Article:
This paper describes the splitting supercell idealized test case used in the 2016 Dynamical Core Model Intercomparison Project (DCMIP2016). These storms are useful test beds for global atmospheric models because the horizontal scale of convective plumes is O(1 km), emphasizing non-hydrostatic dynamics. The test case simulates a supercell on a reduced-radius sphere with nominal resolutions ranging from 4 to 0.5 km and is based on the work of Klemp et al. (2015). Models are initialized with an atmospheric environment conducive to supercell formation and forced with a small thermal perturbation. A simplified Kessler microphysics scheme is coupled to the dynamical core to represent moist processes. Reference solutions for DCMIP2016 models are presented. Storm evolution is broadly similar between models, although differences in the final solution exist. These differences are hypothesized to result from different numerical discretizations, physics-dynamics coupling, and numerical diffusion. Intramodel solutions generally converge as models approach 0.5 km resolution, although exploratory simulations at 0.25 km imply some dynamical cores require more refinement to fully converge. These results can be used as a reference for future dynamical core evaluation, particularly with the development of non-hydrostatic global models intended to be used in convective-permitting regimes.
Bibliographical noteFunding Information:
Acknowledgements. DCMIP2016 is sponsored by the National Center for Atmospheric Research Computational Information Systems Laboratory, the Department of Energy Office of Science (award no. DE-SC0016015), the National Science Foundation (award no. 1629819), the National Aeronautics and Space Administration (award no. NNX16AK51G), the National Oceanic and Atmospheric Administration Great Lakes Environmental Research Laboratory (award no. NA12OAR4320071), the Office of Naval Research and CU Boulder Research Computing. This work was made possible with support from our student and postdoctoral participants: Sabina Abba Omar, Scott Bachman, Amanda Back, Tobias Bauer, Vinicius Capistrano, Spencer Clark, Ross Dixon, Christopher Eldred, Robert Fajber, Jared Fer-guson, Emily Foshee, Ariane Frassoni, Alexander Goldstein, Jorge Guerra, Chasity Henson, Adam Herrington, Tsung-Lin Hsieh, Dave Lee, Theodore Letcher, Weiwei Li, Laura Maz-zaro, Maximo Menchaca, Jonathan Meyer, Farshid Nazari, John O’Brien, Bjarke Tobias Olsen, Hossein Parishani, Charles Pel-letier, Thomas Rackow, Kabir Rasouli, Cameron Rencurrel, Koichi Sakaguchi, Gökhan Sever, James Shaw, Konrad Simon, Abhishekh Srivastava, Nicholas Szapiro, Kazushi Takemura, Pushp Raj Tiwari, Chii-Yun Tsai, Richard Urata, Karin van der Wiel, Lei Wang, Eric Wolf, Zheng Wu, Haiyang Yu, Sungduk Yu, and Jiawei Zhuang. We would also like to thank Rich Loft, Cecilia Banner, Kathryn Peczkowicz and Rory Kelly (NCAR), Carmen Ho, Perla Dinger, and Gina Skyberg (UC Davis), and Kristi Hansen (University of Michigan) for administrative support during the workshop and summer school. The National Center for Atmospheric Research is sponsored by the National Science Foundation. Sandia National Laboratories is a multimission laboratory managed and operated by National Technology and Engineering Solutions of Sandia, LLC, a wholly owned subsidiary of Honeywell International Inc., for the US Department of Energy’s National Nuclear Security Administration under contract DE-NA0003525.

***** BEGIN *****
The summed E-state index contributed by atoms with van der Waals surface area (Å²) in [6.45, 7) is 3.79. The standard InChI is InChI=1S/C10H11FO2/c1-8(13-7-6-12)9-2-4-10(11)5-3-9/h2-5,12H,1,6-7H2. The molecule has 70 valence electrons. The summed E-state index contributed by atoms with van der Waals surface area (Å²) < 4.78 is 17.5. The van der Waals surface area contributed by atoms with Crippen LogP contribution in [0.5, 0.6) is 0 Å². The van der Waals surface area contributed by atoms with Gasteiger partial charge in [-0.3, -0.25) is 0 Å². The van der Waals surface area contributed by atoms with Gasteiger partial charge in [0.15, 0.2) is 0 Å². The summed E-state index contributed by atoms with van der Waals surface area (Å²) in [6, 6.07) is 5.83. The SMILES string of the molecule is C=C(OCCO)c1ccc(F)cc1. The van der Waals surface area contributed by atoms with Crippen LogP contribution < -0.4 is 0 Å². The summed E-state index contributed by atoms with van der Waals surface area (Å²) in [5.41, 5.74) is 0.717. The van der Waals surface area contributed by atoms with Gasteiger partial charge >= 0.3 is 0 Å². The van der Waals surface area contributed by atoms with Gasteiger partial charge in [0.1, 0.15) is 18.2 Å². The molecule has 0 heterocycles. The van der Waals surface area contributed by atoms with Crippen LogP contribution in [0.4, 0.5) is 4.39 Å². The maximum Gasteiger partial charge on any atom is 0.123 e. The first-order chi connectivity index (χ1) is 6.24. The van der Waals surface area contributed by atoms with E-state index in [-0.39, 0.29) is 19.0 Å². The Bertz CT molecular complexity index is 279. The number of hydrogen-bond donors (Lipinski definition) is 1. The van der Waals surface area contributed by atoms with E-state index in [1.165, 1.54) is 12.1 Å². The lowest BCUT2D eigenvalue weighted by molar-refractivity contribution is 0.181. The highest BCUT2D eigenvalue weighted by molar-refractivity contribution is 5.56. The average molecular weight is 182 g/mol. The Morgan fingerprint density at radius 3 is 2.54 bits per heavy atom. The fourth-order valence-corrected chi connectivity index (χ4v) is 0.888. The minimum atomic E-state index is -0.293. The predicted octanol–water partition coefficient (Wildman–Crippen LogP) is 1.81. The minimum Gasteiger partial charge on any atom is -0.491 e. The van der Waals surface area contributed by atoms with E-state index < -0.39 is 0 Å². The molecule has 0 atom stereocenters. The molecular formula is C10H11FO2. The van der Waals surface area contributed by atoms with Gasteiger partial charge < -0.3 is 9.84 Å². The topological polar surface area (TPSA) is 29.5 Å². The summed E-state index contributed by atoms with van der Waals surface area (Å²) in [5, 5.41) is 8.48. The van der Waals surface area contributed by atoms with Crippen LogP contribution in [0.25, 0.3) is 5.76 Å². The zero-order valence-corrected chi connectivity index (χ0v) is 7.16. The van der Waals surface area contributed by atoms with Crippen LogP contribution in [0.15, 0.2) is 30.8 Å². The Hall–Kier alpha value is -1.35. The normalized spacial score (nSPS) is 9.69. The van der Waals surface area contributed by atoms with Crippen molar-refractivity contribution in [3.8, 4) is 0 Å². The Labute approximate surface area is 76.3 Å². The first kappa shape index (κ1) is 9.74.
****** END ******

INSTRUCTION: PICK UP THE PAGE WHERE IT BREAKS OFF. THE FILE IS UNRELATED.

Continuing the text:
All Science Journal Classification (ASJC) codes
- Modelling and Simulation
- Earth and Planetary Sciences(all)